Usability Inspection Methods

Usability is the basis of UX design and the research and analytics used to support design decisions for usability are pivital to the product or service's success. I recently came across an article by MeasuringU that defined heuristic evaluation within the broader analytic context as a usability inspection method. This encouraged me to delve even deeper into this term with a specific question in mind.

Are usability inspection methods a viable substitute for empirical user research?

The Four Inspection Methods

There are four primary inspection methods used in the field.

Heuristic Evaluation

Introduced in 1990 by Nielsen and Molich, heuristic evaluation requires a small group of usability experts evaluating an interface against a set of defined guidelines and best practices. The quality of this evaluation varies directly with the experience of the experts used for evaluation. Nielsen divided experts into three categories: novice, expert, and double experts. I believe the first two groups are self explanatory, however the third group, double experts, are those who have a deep understanding of usability and the specific interface being tested.

When using a group of usability experts to evaluate an interface, 55% to  90% of usability issues are found. This is great as inspections can happen fairly early on in the product development cycle. The downside is that the issues found are not weighted and the impact of each issue is not always clear. It may be something that the user would either encounter rarely or when encountered not care. Meaning you may spend a lot of time optimizing for something that affects 1% of your users.

Cognitive Walkthrough

A cognitive walkthrough is an inspection method that evaluates the interface design for its ease of exploratory learning, based on a cognitive model of learning and use (Hollingsed and Novick 2). There are two parts to this type of evaluation. The first requires detailing the interface used, target users, task, and actions taken during the task. The second part of the analysis is to evaluate your initial task against a user’s four step interaction process:

  1. Set a goal to complete
  2. Determine affordances
  3. Select action that will progress towards set goal
  4. Perform action and evaluate feedback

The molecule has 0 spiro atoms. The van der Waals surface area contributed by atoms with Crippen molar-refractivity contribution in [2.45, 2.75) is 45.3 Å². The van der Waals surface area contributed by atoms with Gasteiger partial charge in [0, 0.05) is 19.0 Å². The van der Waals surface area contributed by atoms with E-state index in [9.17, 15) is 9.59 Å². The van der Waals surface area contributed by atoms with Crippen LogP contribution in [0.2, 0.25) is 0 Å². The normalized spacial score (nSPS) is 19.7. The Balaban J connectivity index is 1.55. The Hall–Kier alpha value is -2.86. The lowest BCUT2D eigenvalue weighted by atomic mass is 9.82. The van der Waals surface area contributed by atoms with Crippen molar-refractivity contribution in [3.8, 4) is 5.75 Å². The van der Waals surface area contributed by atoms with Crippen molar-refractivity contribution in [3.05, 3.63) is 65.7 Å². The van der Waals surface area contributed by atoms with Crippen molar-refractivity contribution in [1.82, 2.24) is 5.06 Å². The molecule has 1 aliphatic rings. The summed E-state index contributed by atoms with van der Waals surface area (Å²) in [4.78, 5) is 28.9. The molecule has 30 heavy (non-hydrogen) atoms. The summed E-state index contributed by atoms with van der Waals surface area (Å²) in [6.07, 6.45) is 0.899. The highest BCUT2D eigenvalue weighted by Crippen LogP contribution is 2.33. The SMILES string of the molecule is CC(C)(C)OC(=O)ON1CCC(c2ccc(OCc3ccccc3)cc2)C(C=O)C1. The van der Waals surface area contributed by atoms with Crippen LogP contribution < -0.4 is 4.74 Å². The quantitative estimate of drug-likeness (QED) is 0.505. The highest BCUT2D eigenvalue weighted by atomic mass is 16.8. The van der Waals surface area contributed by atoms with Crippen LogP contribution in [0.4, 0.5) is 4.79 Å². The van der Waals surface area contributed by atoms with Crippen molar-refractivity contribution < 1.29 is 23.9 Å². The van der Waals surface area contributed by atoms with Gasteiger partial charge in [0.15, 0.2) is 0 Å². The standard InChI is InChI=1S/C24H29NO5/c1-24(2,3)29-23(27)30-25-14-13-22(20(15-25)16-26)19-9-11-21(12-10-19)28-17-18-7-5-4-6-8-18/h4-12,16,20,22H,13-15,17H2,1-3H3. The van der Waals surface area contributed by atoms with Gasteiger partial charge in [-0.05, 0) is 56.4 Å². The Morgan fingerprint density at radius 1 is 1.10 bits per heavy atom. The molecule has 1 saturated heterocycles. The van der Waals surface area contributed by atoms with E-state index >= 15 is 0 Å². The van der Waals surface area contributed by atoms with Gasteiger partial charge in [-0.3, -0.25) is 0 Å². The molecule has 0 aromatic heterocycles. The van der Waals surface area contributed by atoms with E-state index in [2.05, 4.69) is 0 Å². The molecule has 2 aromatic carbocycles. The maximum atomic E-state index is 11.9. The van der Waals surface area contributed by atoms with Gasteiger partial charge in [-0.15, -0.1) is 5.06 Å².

One major drawback to this method is the absence of guidelines about what actions are available and known to the user. Labeling actions properly becomes paramount. The cognitive walkthrough method requires a accurate choice of task scenarios to be effective. It also requires at least a small group of testers to expand the range of problems you can uncover.

Pluralistic Usability Walkthrough

The pluralistic usability walkthrough is the "cognitive walkthrough plus". It creates a group of evaluators whom include representative users of the interface, product developers, and usability experts. There are five primary characteristics of this method (Hollingsed and Novick 2):

  1. Inclusion of representative users, product developers, and human factors professionals
  2. The application’s screens are presented in the same order as they would appear to the user
  3. All participants are asked to assume the role of the user
  4. Participants write down what actions they, as users, would take for each screen before the group discusses the screens
  5. When discussing each screen, the representative users speak first

Unlike the other two methods described earlier, this method takes input from actual users. The interface does not need to be fully formed at this time. You could run this evaluation with paper prototypes to allow quick iterations and changes on the fly.

The chosen group of evaluators should have varying perspectives due to their different backgrounds and roles as stakeholders in the project. This inclusiveness has been proven to increase effectiveness of the inspection method by at least 30%. It is by far the most used and widespread method in the industry, though it may be referred to by a different name.

Formal Usability Inspection

A formal usability inspection is a pluralistic usability inspection consisting of only experts and their peers. The inspection is a lot more technical due to the absence of representative users, however this is not proven to be better than the other methods. The use of this method is not as popular as some of the others mentioned previously, however there isn’t enough information out there to confirm its true level of use.

Are Usability Inspection Methods a Substitute to Empirical Research?

Usability inspection methods provide valuable feedback on the usability of an interface early in the development cycle. This means less cost and faster iterations. However, as mentioned throughout this article, the discovery rate of usability issues is not 100%. It cannot produce the same result as empirical user research, but it can give you a head start on where to improve early on. In a project with a small budget and a quick turn around, usability inspection methods are a a bare minimum in user research and testing.

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